Dawn Loggins: From Janitor To Ivy League

Dawn Loggins was homeless at the start of the school year, abandoned by her drug-abusing parents. She got a janitorial job through a school workforce assistance program. She’s grateful for the work. But it’s where she’s going next, beyond the walls of Burns High School, that excites her most.

Dawn grew up in a ramshackle home with no electricity and no running water. She often went days, even weeks without showering. She and her brother Shane — who was equally studious in his schoolwork — would walk 20 minutes to a public park to fetch water. Burns High was their fourth high school since middle school, as they moved from town to town. Shane was outgoing, but Dawn always appeared more reserved.

For a while, Dawn lived on the odd couch at friends’ homes, while she figured out what to do. Sometimes, she slept on the floor. The only thing that was clear was that she wanted to in Lawndale, where she was active in extracurricular activities, had a boyfriend and had a job. With her parents gone, she processed the options with her guidance counselor, who helped her find a new home and process her college applications.


Dawn applied to four colleges within the state: the University of North Carolina at Chapel Hill; North Carolina State University; Davidson College; and Warren Wilson College. In December, she sent one final application off in the mail, to her reach-for-the-stars choice, Harvard. Months passed. She was accepted to the four schools in North Carolina. And finally, she received an acceptance letter from Harvard! In addition to that, she was offered tuition, room and board, as well as assistance finding an on-campus job.

Dawn has learned the sort of lessons that can’t be learned in school. “I love my parents. I disagree with the choices that they’ve made. But we all have to live with the consequences of our actions,” she said. She takes it all in stride. “If I had not had those experiences, I wouldn’t be such a strong-willed or determined person.”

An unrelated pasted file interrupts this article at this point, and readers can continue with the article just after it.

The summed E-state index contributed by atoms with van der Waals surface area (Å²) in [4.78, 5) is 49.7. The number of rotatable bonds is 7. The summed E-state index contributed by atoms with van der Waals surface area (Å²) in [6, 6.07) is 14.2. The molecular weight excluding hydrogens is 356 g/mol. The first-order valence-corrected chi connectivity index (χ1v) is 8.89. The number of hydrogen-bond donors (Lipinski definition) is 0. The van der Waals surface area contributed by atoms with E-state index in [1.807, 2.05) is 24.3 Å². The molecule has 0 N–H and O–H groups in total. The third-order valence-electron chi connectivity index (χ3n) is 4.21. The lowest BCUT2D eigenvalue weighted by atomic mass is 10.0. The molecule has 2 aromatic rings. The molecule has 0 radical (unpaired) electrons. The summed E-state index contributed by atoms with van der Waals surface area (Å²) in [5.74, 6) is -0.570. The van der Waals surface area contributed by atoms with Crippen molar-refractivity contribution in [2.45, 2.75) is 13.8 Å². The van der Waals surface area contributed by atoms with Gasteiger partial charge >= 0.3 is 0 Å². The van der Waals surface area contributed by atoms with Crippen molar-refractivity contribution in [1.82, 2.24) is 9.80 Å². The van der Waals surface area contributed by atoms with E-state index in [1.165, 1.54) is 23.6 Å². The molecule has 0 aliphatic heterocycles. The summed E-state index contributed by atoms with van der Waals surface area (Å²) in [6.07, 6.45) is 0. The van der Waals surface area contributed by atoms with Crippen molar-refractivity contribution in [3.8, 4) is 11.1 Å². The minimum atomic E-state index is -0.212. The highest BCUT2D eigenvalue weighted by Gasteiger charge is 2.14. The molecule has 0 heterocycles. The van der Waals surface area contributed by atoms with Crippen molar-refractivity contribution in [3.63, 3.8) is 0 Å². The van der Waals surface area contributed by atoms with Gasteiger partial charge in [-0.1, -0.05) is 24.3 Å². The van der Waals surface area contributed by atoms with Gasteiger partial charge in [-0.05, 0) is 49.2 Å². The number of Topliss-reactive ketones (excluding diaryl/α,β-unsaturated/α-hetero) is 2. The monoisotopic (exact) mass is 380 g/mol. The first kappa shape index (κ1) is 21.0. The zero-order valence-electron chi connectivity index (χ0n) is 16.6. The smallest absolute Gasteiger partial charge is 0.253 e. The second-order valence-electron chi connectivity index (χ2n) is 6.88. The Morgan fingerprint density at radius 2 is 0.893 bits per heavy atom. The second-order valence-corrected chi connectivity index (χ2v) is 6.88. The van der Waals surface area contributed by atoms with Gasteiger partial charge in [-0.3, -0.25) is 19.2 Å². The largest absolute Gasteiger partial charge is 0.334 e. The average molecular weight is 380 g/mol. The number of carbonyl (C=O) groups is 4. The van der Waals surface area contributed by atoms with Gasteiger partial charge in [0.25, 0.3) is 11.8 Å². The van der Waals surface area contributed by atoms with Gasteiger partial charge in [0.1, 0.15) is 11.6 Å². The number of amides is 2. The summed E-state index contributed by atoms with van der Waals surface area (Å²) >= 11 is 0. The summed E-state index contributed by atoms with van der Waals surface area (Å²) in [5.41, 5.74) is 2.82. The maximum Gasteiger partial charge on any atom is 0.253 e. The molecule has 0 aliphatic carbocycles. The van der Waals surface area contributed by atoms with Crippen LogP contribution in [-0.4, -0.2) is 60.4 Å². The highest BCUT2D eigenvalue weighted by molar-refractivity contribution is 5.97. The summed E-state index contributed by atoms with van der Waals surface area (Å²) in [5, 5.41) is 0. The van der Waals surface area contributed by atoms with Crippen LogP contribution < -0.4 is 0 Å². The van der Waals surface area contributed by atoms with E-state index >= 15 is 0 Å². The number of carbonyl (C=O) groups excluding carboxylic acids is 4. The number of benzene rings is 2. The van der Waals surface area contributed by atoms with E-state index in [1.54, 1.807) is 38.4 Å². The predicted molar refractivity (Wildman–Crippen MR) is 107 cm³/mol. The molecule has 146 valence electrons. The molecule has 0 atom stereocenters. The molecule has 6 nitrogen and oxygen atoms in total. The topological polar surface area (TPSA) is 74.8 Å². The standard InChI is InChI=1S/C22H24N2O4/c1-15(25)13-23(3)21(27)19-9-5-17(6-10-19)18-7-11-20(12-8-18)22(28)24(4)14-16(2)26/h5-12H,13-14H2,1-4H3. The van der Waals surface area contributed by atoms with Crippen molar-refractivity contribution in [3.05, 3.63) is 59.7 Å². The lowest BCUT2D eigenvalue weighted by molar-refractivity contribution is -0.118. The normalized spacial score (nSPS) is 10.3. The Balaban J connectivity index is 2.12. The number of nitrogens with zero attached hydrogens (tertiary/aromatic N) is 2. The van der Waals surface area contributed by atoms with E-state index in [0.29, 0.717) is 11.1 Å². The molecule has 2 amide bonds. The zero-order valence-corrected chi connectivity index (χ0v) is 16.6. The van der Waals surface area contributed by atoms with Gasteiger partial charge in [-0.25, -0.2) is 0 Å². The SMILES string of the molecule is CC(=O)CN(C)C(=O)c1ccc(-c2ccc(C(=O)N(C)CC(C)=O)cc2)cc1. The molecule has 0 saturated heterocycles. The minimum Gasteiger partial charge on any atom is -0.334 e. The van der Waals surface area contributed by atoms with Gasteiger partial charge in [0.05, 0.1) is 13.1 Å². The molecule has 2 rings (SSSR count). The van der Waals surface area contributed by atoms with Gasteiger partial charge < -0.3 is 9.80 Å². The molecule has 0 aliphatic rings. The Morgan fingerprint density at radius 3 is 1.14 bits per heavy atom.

She might just find Harvard to be easy, don’t you think? Did Dawn Loggins’ story inspire you? Share your thoughts with us!

Source: CNN

Image: Patheos

Gender Nonconformity Increases Kids’ Risk for Abuse

Kids who tend to make choices that are not considered typical for their gender are at higher risk of being abused by their parents or other family members, and are at risk for developing post-traumatic stress disorder (PTSD). This is the main finding of a study that will appear in the March 2012 issue of Pediatrics.

An anxiety disorder that develops after witnessing or surviving a traumatic event, such as physical or sexual abuse, PTSD symptoms may include vivid flashbacks, edginess, and sleeping problems. PTSD has been linked to risky behaviors such as unprotected sex, substance abuse, and physical symptoms such as chronic pain. Exactly why these kids are at increased risk for abuse and PTSD is not fully understood.


“Parents may be uncomfortable with their child’s gender expression and may think that parenting can change behaviors, so they may become harsher,” study author Andrea Roberts says. “Some parents think kids who are non-conforming will grow up to be a gay or lesbian, and if they are not comfortable with this, they may think they can change a kid’s future.”

‘The common perception that they are or will be homosexual is not accurate … most are not,” Roberts tells WebMD.

Her advice is clear: “Accept your children and let go of how you thought things were going to be,” she says.

Source: Web MD

Image: Time